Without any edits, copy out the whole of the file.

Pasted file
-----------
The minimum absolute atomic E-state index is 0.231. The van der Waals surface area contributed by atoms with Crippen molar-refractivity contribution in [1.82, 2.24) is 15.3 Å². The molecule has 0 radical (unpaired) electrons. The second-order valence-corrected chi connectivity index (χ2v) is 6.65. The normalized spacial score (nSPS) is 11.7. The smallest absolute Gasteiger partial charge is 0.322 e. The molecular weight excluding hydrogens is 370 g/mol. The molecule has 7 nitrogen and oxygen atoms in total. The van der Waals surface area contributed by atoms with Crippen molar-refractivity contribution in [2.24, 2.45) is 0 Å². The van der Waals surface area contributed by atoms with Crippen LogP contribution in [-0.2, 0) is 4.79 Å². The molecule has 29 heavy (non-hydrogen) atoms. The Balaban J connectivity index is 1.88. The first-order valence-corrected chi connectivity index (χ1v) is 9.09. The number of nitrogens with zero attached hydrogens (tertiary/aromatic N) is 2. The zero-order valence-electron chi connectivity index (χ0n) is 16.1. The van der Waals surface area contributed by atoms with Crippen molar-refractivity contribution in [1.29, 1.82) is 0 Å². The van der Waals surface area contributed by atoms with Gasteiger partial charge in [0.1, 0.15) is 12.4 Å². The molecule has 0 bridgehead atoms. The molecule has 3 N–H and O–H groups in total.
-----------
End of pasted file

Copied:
The minimum absolute atomic E-state index is 0.231. The van der Waals surface area contributed by atoms with Crippen molar-refractivity contribution in [1.82, 2.24) is 15.3 Å². The molecule has 0 radical (unpaired) electrons. The second-order valence-corrected chi connectivity index (χ2v) is 6.65. The normalized spacial score (nSPS) is 11.7. The smallest absolute Gasteiger partial charge is 0.322 e. The molecular weight excluding hydrogens is 370 g/mol. The molecule has 7 nitrogen and oxygen atoms in total. The van der Waals surface area contributed by atoms with Crippen molar-refractivity contribution in [2.24, 2.45) is 0 Å². The van der Waals surface area contributed by atoms with Crippen LogP contribution in [-0.2, 0) is 4.79 Å². The molecule has 29 heavy (non-hydrogen) atoms. The Balaban J connectivity index is 1.88. The first-order valence-corrected chi connectivity index (χ1v) is 9.09. The number of nitrogens with zero attached hydrogens (tertiary/aromatic N) is 2. The zero-order valence-electron chi connectivity index (χ0n) is 16.1. The van der Waals surface area contributed by atoms with Crippen molar-refractivity contribution in [1.29, 1.82) is 0 Å². The van der Waals surface area contributed by atoms with Gasteiger partial charge in [0.1, 0.15) is 12.4 Å². The molecule has 0 bridgehead atoms. The molecule has 3 N–H and O–H groups in total.